Landscape Report


Spotlight on Weeds: Yellow nutsedge (Cyperus esculentus)

Biology: Yellow nutsedge (Cyperus esculentus), also known as chufa (chufa is a non-weedy variety that is used for wildlife food plots and is not a cold hardy weed like yellow nutsedge), nutgrass, or watergrass, is a troublesome, difficult-to-control perennial weed found throughout the United States. It is important to understand that yellow nutsedge is not a grass or a broadleaf weed, but a sedge; which is crucial when determining effective control strategies. It establishes by rhizomes, which form tubers (called nutlets) that are capable of surviving in the soil for periods of up to ten years. These nutlets, as well as viable seed, sprout and establish from May until the end of July.  Reproduction by tubers can be very prolific.  A trial in Minnesota found that one nutsedge tuber produced 1,900 shoots and 6,900 tubers within one year (Tumbelson and Kommedahl, 1961)!

Identification:  Yellow nutsedge can be identified by solid, triangular-shaped stems which are be easily determined by rolling the stem back and forth between fingertips. Yellow nutsedge leaves have a prominent mid-rib and are arranged in threes which also help to distinguish it from grasses. Leaves are a light green to yellowish in color, have a shiny/waxy appearance, and have a long leaf-tip tapered to a sharp point. While many grasses have hairs on the leaf blades, such as crabgrass or bermudagrass, yellow nutsedge leaves and stems are completely smooth, which accentuates the shininess of the leaves. Though it seldom forms in areas of mowed turf, yellow nutsedge produces golden to brown colored seedheads (short spikelets) from July to September. It is often mistaken for purple nutsedge; however, purple nutsedge has dark green leaves that quickly taper to a blunter tip, and produces reddish brown to purple seedheads (spikelets). Additionally, purple nutsedge develops tubers along the entire length of rhizomes where yellow nutsedge only produces tubers at rhizome tips.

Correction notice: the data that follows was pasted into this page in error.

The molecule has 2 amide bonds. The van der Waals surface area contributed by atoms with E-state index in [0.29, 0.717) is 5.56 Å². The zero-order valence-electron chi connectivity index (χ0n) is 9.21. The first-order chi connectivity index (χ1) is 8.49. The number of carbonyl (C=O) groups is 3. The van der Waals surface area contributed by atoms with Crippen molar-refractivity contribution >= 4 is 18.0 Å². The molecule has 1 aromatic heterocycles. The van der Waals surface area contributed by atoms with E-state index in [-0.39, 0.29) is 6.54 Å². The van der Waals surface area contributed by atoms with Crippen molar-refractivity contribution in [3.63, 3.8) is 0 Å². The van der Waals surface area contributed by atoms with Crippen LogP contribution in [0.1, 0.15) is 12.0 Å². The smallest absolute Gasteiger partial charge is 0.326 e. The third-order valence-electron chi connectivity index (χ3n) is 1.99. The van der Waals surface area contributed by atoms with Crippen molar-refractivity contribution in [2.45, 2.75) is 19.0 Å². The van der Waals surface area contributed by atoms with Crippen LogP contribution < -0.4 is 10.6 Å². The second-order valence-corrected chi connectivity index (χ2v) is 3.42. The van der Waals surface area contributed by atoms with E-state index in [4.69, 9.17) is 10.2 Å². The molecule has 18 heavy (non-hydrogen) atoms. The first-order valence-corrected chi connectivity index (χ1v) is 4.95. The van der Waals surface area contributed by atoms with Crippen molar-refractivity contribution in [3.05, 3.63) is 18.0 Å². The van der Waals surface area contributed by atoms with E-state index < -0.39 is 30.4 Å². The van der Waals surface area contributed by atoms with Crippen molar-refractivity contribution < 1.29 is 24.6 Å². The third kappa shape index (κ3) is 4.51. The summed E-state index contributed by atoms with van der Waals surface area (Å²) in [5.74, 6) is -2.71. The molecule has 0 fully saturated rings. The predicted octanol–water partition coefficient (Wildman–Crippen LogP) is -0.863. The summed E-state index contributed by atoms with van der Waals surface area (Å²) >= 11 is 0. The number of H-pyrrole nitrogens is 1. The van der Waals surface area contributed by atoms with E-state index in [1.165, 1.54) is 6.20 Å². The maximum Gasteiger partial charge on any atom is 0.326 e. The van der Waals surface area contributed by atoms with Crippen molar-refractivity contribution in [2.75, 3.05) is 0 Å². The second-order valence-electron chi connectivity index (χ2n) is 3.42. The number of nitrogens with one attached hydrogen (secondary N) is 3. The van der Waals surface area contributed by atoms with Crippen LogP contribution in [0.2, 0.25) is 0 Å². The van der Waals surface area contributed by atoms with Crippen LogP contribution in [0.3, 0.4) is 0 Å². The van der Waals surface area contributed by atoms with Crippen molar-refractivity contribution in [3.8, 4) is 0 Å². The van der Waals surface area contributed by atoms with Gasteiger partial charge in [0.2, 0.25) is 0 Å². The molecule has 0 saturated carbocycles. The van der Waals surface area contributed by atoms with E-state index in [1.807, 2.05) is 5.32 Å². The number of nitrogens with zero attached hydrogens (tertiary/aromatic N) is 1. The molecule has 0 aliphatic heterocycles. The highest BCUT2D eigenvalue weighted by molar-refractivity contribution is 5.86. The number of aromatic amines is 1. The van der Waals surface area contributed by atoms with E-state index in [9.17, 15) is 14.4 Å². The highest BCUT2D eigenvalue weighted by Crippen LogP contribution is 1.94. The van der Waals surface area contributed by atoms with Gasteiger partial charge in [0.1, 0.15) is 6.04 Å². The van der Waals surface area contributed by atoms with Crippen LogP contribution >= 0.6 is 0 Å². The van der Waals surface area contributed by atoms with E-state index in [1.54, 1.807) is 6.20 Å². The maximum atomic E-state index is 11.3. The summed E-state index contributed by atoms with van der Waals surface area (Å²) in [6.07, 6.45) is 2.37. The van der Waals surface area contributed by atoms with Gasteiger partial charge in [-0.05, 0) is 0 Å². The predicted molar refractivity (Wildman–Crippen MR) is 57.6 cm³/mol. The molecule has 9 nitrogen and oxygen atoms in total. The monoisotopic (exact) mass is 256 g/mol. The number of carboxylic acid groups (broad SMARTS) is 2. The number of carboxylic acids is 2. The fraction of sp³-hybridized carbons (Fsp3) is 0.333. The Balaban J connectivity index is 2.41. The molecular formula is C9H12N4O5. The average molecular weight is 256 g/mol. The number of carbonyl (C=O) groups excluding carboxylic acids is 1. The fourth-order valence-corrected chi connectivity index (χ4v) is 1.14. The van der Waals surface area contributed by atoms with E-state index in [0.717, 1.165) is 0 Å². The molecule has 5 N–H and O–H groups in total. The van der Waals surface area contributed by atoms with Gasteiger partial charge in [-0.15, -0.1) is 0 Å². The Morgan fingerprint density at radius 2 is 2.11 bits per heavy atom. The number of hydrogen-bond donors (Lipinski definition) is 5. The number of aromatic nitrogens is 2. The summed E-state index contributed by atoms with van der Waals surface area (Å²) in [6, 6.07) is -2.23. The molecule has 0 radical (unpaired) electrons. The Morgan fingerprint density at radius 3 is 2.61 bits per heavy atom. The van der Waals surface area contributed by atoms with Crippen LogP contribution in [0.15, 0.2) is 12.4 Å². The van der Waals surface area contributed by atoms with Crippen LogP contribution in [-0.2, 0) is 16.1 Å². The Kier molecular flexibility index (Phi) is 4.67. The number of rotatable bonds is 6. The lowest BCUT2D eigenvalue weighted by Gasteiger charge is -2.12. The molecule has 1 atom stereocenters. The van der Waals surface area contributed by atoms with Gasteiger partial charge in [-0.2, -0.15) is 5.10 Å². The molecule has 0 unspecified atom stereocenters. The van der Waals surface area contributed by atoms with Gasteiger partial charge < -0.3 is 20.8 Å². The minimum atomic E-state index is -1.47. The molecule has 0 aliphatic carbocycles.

Cultural control: The best method of cultural control is prevention by inspecting new soil prior to bringing into the landscape.  For sites that have existing nutsedge, improving drainage and reducing compaction can aide in reducing populations.


Biological control: None known for specific use in yellow nutsedge.

Chemical control: Yellow nutsedge is a difficult-to-control weed that may require multiple herbicide applications.  The most effective time to kill and prevent tuber production is while plants are small in the late spring and early summer.  The most effective postemergence herbicides on yellow nutsedge include halosulfuron-methyl (Sedgehammer), clopyralid (Lontrel), metsulfuron (Manor, Ally, others), bentazon (Basagran T/O), and sulfentrazone (Dismiss).


Purdue Bulletin on yellow Nutsedge:

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